Six months after becoming a mother for the third time, Erica Story enjoyed spending $7.98 for a pair of "gently used" Baby Gap overalls.
"They'd be at least $20 new," said Story, shopping Friday at The Elephant's Trunk, 4821 W. Sixth St. "Some people have a thing about buying second-hand clothes like, 'Oh, it's not good enough.' But it doesn't make sense not to buy these."
As Lawrence grows and the economy slows, customers like Story increasingly are flocking into stores for used children's clothing the Pooh overalls, Gymboree play dresses and Laura Ashley sweaters once outgrown but now in demand.
And the market is responding:
l Children's Orchard Inc., a chain with 104 stores in 26 states, will open its first downtown shop next month at 742 Mass. Owner Dawn Thompson plans to sell "upscale" new and used clothing, toys, books and equipment for newborns and young children, plus maternity clothes.
l The Elephant's Trunk opened three weeks ago southeast of Sixth Street and Wakarusa Drive. Owner Caryn Anderson's shop follows a concept similar to Children's Orchard, but also sells products on consignment.
l Two stores that opened 21 years ago Second Chance Children's Clothing, 15 W. Ninth St., and Animal Crackers, 844 Ill. are still going strong.
Second Chance co-owner Amy Laughlin said her business had quadrupled since she bought the place for $7,000 nearly three years ago.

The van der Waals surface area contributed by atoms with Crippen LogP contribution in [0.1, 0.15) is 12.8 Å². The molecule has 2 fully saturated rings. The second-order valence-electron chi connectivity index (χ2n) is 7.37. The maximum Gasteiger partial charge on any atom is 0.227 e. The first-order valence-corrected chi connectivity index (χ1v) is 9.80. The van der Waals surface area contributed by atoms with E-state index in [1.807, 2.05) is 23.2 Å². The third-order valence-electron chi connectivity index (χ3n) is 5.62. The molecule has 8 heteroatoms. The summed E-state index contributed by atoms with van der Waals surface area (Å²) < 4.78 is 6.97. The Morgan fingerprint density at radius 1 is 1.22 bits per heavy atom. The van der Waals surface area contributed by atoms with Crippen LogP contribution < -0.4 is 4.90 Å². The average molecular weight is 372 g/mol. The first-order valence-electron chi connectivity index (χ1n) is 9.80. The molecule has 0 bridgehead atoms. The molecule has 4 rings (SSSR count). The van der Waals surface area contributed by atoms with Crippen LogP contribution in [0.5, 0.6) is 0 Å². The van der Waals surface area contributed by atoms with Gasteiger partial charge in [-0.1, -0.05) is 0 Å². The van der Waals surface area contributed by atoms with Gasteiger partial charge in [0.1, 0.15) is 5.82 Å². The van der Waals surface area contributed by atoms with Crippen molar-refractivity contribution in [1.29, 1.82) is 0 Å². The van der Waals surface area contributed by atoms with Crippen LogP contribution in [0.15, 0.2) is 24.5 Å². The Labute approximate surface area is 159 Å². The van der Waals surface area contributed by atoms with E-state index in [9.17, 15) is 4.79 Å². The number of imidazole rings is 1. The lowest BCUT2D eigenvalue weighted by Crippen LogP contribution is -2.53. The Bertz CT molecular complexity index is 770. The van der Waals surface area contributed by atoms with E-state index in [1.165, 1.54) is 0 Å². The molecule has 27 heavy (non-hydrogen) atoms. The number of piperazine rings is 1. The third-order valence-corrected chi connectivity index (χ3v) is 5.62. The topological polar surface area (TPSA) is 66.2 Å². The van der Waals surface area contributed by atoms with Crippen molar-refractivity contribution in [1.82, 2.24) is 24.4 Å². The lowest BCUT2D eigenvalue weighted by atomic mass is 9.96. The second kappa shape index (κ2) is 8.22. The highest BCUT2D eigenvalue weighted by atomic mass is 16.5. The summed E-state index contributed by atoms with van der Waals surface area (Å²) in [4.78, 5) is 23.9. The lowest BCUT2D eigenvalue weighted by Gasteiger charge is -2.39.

"We just came off the highest volume month we've ever had," Laughlin said. "If that's what one new competitor is going to do to me, I can't wait for the second one."
Today there are more than 15,000 retail shops in the United States that offer goods for resale, according to the National Association of Resale & Thrift Shops. The association's membership increases about 10 percent a year.
The reasoning behind the growing popularity of such shops is simple, said Carole Boulton, who in 1980 launched Animal Crackers inside her Indiana Street home.
"Kids will always wear clothes," said Boulton, who has relocated and expanded the business twice. "And during a recession, there's always a need for frugality."
All four businesses count on area residents for supplying and buying products. The shops buy used clothes, toys and equipment, then mark it up 40 percent to 60 percent for resale; some offer products on consignment.
Walt Hamilton, president and CEO of Children's Orchard, said his Ann Arbor, Mich.-based chain had fewer than 40 stores and sales of $5 million in 1993. Last year, the business had more than 100 franchise shops, with sales of $22 million.
A store open at least a year has annual sales ranging from $200,000 to $750,000, he said. Children's Orchard uses direct-mail and television advertising to reach consumers with a message of "offering top brands in perfect condition."
The target demographic in Lawrence: families with incomes ranging from $40,000 to $80,000, Hamilton said. Those at the low end are prospective buyers, while those at the high end typically have the most clothes to sell.
At The Elephant's Trunk, Anderson doesn't expect Lawrence to be overrun with resale stores offering children's products. The city is growing, she said, and doubling the number of stores only will increase options for buyers and sellers.
"It's like a garage sale," she said. "You don't just go to one. You check them all out."